Neanderthals may have clung on in the region until as recently as 24 to 33,000 years ago, according to the dating of one of the layers in Gorham's cave. This puts this area as one of the last known places where Neanderthals lived.
They may have spread to the surrounding coastal areas too, but the water has risen considerably in the last 30,000 years. This means any other fossil evidence has long been submerged. "We are lucky that in Gibraltar because of its steep cliffs, the evidence has stayed in these caves," says Clive.
Clive, along with his wife Geraldine and son Stewart, has been excavating these caves for many years. All three are scientists.
While the front part of the cave is relatively open, bathed in natural sunlight with a direct view of the ocean, the back is darker and splits off into several chambers. The caves remain cool in the summer and slightly warm in the colder months – a perfect place to rest tired eyes and stay safe from dangerous predators.
Clive Finlayson, the Gibraltar museum's director of archaeology, says Neanderthals could have thrived in Gorham's cave (Credit: BBC Earth)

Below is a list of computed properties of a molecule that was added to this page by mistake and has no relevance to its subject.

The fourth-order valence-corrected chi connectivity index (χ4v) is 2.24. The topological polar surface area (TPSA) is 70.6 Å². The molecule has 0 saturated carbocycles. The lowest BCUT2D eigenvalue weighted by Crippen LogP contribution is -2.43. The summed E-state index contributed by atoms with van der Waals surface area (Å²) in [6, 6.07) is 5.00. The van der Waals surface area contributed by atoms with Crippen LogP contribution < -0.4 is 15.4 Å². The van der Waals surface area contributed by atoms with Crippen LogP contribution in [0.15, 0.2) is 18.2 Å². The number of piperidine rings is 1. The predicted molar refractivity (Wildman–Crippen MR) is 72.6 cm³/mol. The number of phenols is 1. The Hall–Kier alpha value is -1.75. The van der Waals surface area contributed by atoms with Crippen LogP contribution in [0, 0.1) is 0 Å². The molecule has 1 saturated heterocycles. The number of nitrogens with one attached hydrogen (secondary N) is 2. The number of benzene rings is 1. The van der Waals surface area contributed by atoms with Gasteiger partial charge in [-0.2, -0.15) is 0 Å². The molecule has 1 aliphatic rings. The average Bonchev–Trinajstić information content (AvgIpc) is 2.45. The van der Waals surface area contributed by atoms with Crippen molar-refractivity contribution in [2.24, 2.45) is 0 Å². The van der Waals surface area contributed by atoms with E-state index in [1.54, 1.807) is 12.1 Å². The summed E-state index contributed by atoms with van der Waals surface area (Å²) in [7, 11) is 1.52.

Like the rest of their species, the Neanderthals who lived here were far from what we once pictured – a brutish, stocky group of primitive humans who could only grunt to communicate and violently wield their clubs before anyone who got too close.
In fact, as the University of Colorado Boulder’s Paola Villa put it in a review, they were much like us: we need to dispel "the modern human superiority complex". This is strengthened by genetic insights. Not only do we share 99.5% of the same DNA, we still carry some Neanderthal DNA today.
That’s because when we arrived into Europe from Africa, we met each other several times and interbred with them. All individuals outside of Africa still carry evidence of this prehistoric mingling. I discovered a few years ago that I have 2.5% Neanderthal DNA. There’s a lot of it out there – across thousands of individuals, researchers have identified a combined total of 20% Neanderthal DNA in modern humans today.
Discoveries at Gorham’s cave have helped give us many more insights like these, especially about their last years on Earth.
Remains from the cave suggest that they exploited seafood and marine mammals. This is unsurprising given new evidence published in January 2020 that suggests they could swim. There is even evidence that they hunted dolphins, says Clive Finlayson. How they did so remains unclear, but we do know they hunted – or scavenged – large game like woolly mammoths, woolly rhinos, deer and ibex. (Read about the drowned landscape where Neanderthals lived.)